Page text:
You’re impressively fluent in ISL. Will there be a sign language performance?
Unfortunately my role within THDTEL means that I’m elsewhere during the performances and wouldn’t be able to offer an interpreted experience myself. As we’re an unfunded production, we didn’t then have the means to bring in an external interpreter this time around. I am however working with the team of interpreters involved with this year’s inaugural ‘ISL Deaf Translations Project’ with Dublin Fringe Festival. This project saw Lianne Quigley, a Deaf interpreter and artist, select 3 shows in the Dublin Fringe Festival programme that would be given ISL interpreted performances, with Deaf interpreters at the fore. I worked with fellow interpreters Ela Cichocka, Alvean Jones and Lianne Quigley on the interpreted performance of This Is You at Smock Alley Theatre on Sunday 17 September. The other shows that were interpreted were Once in a Lifetime and Hothouse, both at Project Arts Centre.
When did the process for the show begin, what’s the process been like?
The show started back in late 2021 when we applied to Smock Alley’s Scene + Heard Festival with the bones of an idea for THDTEL. We spent that January in the lead up to our work in progress showing researching and developing stories around the park and then trying to plot a staged representation of what we’d found. We always knew THDTEL would end up as a site specific audio piece so though our work in progress showing had material that can still be seen in the finished product, it was presented in a form unique to that moment in time in our development.
Beyond the struggle in selecting which stories to include, it’s been a really exciting and challenging process creating an audio piece. Working predominantly through the medium of sound is not something we have done before as a company so there were a lot of unknowns to grapple with. We were all far more familiar with a more traditional trajectory to production too – read-throughs, rehearsals, tech, dress. Instead it was recording, edits, pick-ups, test-runs. Having said that, it’s been really enjoyable working on a site-specific piece – with the park you just get so much for free, visually, and when the weather was on our side for the test-runs, we were beyond delighted not to be sitting in a black-box.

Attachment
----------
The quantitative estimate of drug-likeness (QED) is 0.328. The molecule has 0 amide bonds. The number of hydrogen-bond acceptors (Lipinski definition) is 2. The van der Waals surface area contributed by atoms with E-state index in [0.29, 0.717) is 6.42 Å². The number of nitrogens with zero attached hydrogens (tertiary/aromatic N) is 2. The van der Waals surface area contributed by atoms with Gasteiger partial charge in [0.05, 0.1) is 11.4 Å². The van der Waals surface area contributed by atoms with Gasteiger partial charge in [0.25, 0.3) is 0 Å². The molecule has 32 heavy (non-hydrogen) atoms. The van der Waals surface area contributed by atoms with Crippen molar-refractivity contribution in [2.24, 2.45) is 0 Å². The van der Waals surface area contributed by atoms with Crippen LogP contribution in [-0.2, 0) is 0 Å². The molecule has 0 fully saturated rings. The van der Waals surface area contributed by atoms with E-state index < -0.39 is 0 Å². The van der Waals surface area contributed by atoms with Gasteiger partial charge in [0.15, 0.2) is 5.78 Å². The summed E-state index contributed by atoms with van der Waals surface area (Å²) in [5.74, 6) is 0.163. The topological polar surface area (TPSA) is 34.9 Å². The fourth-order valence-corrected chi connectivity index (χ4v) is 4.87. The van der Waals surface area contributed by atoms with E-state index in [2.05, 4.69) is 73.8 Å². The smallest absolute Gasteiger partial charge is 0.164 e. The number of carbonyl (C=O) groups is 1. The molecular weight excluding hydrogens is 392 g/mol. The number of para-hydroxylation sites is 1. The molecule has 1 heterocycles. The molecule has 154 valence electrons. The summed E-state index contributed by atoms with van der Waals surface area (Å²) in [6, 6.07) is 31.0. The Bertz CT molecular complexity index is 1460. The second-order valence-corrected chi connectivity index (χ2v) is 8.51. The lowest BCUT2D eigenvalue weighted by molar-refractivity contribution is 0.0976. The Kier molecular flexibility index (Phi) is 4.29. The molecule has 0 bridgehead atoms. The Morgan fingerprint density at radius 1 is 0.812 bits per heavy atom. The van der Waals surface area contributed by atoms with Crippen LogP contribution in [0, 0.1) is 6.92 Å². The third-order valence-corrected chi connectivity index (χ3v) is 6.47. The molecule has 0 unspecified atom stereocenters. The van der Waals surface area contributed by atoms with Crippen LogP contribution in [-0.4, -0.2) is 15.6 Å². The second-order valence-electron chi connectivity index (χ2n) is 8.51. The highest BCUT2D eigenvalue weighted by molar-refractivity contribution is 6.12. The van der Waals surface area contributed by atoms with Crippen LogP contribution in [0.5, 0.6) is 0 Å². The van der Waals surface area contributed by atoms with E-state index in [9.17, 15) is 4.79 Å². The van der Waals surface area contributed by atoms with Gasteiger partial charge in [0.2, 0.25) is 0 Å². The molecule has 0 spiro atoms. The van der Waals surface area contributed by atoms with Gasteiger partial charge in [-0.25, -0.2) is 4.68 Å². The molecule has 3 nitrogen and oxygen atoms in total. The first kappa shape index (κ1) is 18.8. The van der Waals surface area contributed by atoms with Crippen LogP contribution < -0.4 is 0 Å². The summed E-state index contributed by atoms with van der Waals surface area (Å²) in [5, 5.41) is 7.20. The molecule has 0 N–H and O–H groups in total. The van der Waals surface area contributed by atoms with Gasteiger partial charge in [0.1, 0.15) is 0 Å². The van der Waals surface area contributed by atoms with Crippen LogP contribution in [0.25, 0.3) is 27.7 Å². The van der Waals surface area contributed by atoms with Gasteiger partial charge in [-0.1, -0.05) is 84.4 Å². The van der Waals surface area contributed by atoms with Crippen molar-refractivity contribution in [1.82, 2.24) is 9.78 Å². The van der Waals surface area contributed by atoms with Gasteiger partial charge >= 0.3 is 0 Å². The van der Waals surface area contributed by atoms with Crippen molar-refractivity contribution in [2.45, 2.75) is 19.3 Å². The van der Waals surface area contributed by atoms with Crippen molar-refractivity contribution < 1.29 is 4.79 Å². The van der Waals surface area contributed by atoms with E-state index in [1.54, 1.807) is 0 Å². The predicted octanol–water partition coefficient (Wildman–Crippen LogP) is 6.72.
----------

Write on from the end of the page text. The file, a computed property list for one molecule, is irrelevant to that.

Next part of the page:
Describe your show in 3 words
Dreamy, immersive & green.
Why should we come see your show?
THDTEL offers a new association, a rethinking of a familiar Dublin space. If it’s your first time setting foot in the park, then it’s an introduction that offers some history, some context, and also invites you to see it as a creative/dream-filled space from the get-go. If you know it well, maybe you learn something you never knew and have a new layer of association. Maybe it even makes sense of dreams you’ve been having…
For young people in youth theatre, what would your advice be for creating work?
Being in a youth theatre is such a fantastic opportunity to be surrounded by people interested in the same things as you. I think the biggest advice would be to soak up as much as you can through the opportunities your youth theatre offers – try it all and see it all and find what you like. Then look around at the people who are there with you and spot the friends who are clicking with the same things. I sometimes think making a start is half the battle and it’s a rare and brilliant thing how much support you have while still in youth theatre – so make use of the supports and space DYT offers to start playing with ideas!